21,000 new mental health posts will treat extra 1 million

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  • The Government has promised the extra posts by 2021 in a £1.3 billion drive
  • Health Secretary says mental and physical health services will be integrated
  • But the Royal College of Nursing questions whether NHS has the resources
  • Jeremy Hunt says new posts are on top of 32,000 extra staff since 2010
  • But mental health trusts in England have seen £150m cuts since 2013

The NHS will create 21,000 mental-health posts by 2021, the Government has revealed.

Health Secretary Jeremy Hunt said the aim was to treat an extra one million people over the next four years under one of the biggest boosts to mental care in Europe.

Campaigners have long argue mental health in the UK is woefully underfunded – and warn psychological conditions are not treated as seriously as physical health problems.

Now it has been promised that mental and physical health services will be integrated for the first time in a £1.3 billion drive to provide services seven days a week, 24 hours a day.

However, a health body has questioned whether enough people could be trained in such time, and if there are the resources to do so.

The £1.3 billion drive promises mental health services seven days a week, 24 hours a day

The £1.3 billion drive promises mental health services seven days a week, 24 hours a day

The plan will see ‘dramatically’ increased numbers of trained nurses, therapists, psychiatrists, peer support workers and other mental health professionals, according to the Department of Health.

Mr Hunt said: ‘As we embark on one of the biggest expansions of mental health services in Europe it is crucial we have the right people in post – that’s why we’re supporting those already in the profession to stay and giving incentives to those considering a career in mental health.’

Plans do not add up

The Royal College of Nursing (RCN) said the Government’s policies do ‘not to add up’.

Chief executive Janet Davies said: ‘If these nurses were going to be ready in time, they would be starting training next month.

‘But we have seen that the withdrawal of the bursary has led to a sharp fall in university applications and we are yet to see funding for additional places.

‘There is already a dangerous lack of workforce planning and accountability and this report is unable to provide detail on how the ambitions will be met.

‘It is clear the Government will need to work hard just to get back to the number of specialist staff working in mental health services in 2010.

‘Under this Government, there are 5,000 fewer mental health nurses and that goes some way to explaining why patients are being failed. The NHS needs to see hard cash to deliver any plans.’

Earlier this year it was revealed mental health trusts in England had their funding cut by £150m over the past four years, according to BBC Panorama and think tank the Health Foundation.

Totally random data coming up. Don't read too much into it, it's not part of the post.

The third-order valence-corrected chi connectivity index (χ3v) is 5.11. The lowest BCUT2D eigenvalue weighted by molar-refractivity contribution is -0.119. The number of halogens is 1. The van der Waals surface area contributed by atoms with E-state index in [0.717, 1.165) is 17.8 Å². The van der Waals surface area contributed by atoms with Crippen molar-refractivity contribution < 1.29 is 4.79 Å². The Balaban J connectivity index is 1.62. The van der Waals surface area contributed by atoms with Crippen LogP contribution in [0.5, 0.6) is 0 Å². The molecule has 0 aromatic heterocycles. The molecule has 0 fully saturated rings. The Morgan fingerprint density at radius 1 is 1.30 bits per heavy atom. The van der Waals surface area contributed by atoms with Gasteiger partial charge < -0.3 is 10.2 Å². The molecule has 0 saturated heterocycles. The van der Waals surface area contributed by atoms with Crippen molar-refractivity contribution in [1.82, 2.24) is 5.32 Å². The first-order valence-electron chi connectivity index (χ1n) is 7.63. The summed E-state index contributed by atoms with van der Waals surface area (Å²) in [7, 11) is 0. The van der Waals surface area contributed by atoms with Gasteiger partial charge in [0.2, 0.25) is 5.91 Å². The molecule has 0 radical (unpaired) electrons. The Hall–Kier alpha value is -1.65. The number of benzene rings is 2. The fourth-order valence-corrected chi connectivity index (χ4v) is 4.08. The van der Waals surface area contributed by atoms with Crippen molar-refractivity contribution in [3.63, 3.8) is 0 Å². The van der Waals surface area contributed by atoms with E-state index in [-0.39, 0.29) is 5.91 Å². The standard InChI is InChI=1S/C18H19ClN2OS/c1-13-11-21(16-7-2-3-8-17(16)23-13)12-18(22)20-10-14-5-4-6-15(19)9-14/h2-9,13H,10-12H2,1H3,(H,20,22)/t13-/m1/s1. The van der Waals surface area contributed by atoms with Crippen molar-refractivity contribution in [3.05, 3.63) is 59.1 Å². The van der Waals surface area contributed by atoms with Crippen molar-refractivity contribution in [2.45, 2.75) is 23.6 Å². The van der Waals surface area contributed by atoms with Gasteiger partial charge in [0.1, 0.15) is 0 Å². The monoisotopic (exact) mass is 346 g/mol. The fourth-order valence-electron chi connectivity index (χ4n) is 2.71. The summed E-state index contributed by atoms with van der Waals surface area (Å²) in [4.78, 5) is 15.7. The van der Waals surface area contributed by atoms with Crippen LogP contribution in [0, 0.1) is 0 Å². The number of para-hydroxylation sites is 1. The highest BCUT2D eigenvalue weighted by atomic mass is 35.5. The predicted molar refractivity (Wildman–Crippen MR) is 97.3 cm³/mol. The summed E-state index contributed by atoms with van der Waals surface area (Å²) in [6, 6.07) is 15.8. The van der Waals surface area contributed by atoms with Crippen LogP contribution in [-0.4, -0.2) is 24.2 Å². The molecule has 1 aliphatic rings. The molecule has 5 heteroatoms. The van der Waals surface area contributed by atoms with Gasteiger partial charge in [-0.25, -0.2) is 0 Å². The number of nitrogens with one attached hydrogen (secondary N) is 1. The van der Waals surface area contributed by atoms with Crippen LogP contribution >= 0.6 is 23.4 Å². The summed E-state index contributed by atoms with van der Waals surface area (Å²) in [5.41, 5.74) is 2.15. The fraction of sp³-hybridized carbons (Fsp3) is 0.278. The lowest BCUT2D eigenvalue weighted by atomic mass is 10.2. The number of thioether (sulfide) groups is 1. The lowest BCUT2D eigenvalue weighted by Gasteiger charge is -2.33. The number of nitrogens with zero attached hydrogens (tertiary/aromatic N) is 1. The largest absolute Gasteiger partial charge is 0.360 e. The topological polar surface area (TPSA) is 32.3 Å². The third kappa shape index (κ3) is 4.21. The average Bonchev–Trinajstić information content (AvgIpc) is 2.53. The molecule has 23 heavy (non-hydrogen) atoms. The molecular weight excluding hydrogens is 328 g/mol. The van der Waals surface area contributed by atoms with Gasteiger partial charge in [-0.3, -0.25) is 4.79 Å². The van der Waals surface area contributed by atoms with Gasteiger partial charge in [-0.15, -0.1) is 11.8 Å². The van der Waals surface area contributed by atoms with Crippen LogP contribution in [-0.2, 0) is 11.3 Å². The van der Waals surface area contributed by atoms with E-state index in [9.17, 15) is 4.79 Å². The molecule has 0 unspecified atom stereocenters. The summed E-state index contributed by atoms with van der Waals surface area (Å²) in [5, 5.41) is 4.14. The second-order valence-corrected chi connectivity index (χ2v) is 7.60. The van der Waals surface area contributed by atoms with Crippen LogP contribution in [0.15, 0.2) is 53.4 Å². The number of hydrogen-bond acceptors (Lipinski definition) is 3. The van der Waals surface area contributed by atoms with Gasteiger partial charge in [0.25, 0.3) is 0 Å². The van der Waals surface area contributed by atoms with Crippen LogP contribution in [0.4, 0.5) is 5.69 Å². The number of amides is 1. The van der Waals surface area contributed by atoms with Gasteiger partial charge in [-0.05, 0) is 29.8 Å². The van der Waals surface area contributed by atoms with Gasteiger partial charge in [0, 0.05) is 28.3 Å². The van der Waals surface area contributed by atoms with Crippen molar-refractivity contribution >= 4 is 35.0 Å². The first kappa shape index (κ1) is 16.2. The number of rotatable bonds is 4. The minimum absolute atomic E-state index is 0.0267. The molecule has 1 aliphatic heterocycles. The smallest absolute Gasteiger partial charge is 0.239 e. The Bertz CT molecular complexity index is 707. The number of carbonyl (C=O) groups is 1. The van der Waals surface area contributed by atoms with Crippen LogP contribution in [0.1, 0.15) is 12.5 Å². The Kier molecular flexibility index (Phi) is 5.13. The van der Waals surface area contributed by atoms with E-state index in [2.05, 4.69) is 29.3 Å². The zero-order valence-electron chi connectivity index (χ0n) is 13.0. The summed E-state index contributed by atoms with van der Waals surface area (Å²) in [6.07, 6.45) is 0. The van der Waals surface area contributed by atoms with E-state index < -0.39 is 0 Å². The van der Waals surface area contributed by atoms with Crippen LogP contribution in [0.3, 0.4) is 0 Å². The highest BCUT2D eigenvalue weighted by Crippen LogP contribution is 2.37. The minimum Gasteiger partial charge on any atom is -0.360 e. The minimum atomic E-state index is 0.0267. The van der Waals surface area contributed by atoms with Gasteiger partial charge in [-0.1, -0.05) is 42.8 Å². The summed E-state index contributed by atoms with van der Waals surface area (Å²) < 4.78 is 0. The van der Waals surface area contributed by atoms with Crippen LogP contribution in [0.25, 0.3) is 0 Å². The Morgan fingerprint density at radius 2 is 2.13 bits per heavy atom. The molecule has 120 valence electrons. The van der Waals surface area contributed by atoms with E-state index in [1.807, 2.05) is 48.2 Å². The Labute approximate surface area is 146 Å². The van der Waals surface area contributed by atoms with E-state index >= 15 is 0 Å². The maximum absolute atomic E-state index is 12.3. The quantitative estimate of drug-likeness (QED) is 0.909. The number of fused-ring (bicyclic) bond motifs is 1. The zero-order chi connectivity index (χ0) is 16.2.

Hunt: There has been an expansion already


Thousands of mental health patients are being treated in unsafe hospital units, warn inspectors.

Two in five mental health services inspected in the last three years have not met safety requirements, the Care Quality Commission said.

Some 40 per cent of NHS services and 39 per cent of private units were classed either as ‘inadequate’ or ‘requires improvement’ when it came to safety, the inspectors said in their scathing report.

They warned patients are often treated in out-of-date wards, with insufficient staff and many blind spots where they can harm themselves or others. And they said thousands are locked up for years in asylum-like units that ‘have no place’ in modern healthcare.

Some institutions are still putting men and women in mixed-sex wards – a practice experts said should have been eliminated decades ago.

Mental health care has been identified as a major priority by Theresa May, who called shortfalls in services a ‘burning injustice’.

Mr Hunt, responding to Mrs Davies’s comments, told BBC News: ‘Well, I think it’s an ambitious target but I think the mistake health secretary after health secretary from different parties and different governments have made is that they’ve thought “If you want to solve a problem, you put the money in”, and money of course is very important, but you’ve got to have the people.

‘So we are investing more in training up people – we actually have 32,000 more people providing mental health care than we did in 2010, so there’s been a big expansion already – but today we are announcing another 21,000 posts, which will mean a lot more money going into training.’

He said 2,000 posts would be for children and young people’s provision, and another 4,600 extra nursing staff working in crisis care.

Professor Wendy Burn, president of the Royal College of Psychiatrists, which helped devise the plan, said: ‘As medically trained doctors, psychiatrists are vital to the treatment of mental illness.

‘You would expect to see a consultant if you had cancer and the same applies for mental health.

‘The 570 extra consultants promised in this strategy will be crucial to delivering the high-quality, robust mental health services of the future.’

Retaining staff and encouraging some of the 4,000 psychiatrists and 30,000 trained mental health nurses not substantively employed by the NHS to return to the profession will form a major part of the drive.

Health | Mail Online

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